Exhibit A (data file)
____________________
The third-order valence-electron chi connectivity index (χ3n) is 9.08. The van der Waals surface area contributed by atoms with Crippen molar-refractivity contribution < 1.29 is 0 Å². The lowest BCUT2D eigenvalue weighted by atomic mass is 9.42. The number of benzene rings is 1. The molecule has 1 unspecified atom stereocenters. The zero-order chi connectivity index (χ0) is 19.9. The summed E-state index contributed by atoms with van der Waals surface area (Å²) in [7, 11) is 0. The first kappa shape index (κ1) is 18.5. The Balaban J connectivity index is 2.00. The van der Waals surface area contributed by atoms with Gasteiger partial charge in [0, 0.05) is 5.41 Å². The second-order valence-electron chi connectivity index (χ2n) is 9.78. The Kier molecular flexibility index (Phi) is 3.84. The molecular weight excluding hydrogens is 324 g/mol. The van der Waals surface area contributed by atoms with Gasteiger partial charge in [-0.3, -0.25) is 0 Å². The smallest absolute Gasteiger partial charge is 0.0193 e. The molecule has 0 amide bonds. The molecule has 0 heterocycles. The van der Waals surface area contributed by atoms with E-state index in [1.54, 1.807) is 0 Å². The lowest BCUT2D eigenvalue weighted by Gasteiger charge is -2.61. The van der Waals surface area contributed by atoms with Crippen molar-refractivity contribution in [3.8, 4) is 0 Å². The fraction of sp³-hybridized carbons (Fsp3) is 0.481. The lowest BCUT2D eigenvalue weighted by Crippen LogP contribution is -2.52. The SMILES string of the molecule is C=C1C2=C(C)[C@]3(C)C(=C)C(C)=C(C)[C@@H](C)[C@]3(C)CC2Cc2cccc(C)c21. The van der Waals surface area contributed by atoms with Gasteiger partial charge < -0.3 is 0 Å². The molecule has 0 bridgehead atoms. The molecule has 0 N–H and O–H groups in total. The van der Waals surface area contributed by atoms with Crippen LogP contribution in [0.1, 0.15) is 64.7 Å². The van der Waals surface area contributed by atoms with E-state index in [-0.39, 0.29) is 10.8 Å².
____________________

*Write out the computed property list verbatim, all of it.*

The third-order valence-electron chi connectivity index (χ3n) is 9.08. The van der Waals surface area contributed by atoms with Crippen molar-refractivity contribution < 1.29 is 0 Å². The lowest BCUT2D eigenvalue weighted by atomic mass is 9.42. The number of benzene rings is 1. The molecule has 1 unspecified atom stereocenters. The zero-order chi connectivity index (χ0) is 19.9. The summed E-state index contributed by atoms with van der Waals surface area (Å²) in [7, 11) is 0. The first kappa shape index (κ1) is 18.5. The Balaban J connectivity index is 2.00. The van der Waals surface area contributed by atoms with Gasteiger partial charge in [0, 0.05) is 5.41 Å². The second-order valence-electron chi connectivity index (χ2n) is 9.78. The Kier molecular flexibility index (Phi) is 3.84. The molecular weight excluding hydrogens is 324 g/mol. The van der Waals surface area contributed by atoms with Gasteiger partial charge in [-0.3, -0.25) is 0 Å². The smallest absolute Gasteiger partial charge is 0.0193 e. The molecule has 0 amide bonds. The molecule has 0 heterocycles. The van der Waals surface area contributed by atoms with E-state index in [1.54, 1.807) is 0 Å². The lowest BCUT2D eigenvalue weighted by Gasteiger charge is -2.61. The van der Waals surface area contributed by atoms with Crippen molar-refractivity contribution in [3.8, 4) is 0 Å². The fraction of sp³-hybridized carbons (Fsp3) is 0.481. The lowest BCUT2D eigenvalue weighted by Crippen LogP contribution is -2.52. The SMILES string of the molecule is C=C1C2=C(C)[C@]3(C)C(=C)C(C)=C(C)[C@@H](C)[C@]3(C)CC2Cc2cccc(C)c21. The van der Waals surface area contributed by atoms with Gasteiger partial charge < -0.3 is 0 Å². The molecule has 0 bridgehead atoms. The molecule has 0 N–H and O–H groups in total. The van der Waals surface area contributed by atoms with Crippen LogP contribution in [0.1, 0.15) is 64.7 Å². The van der Waals surface area contributed by atoms with E-state index in [-0.39, 0.29) is 10.8 Å².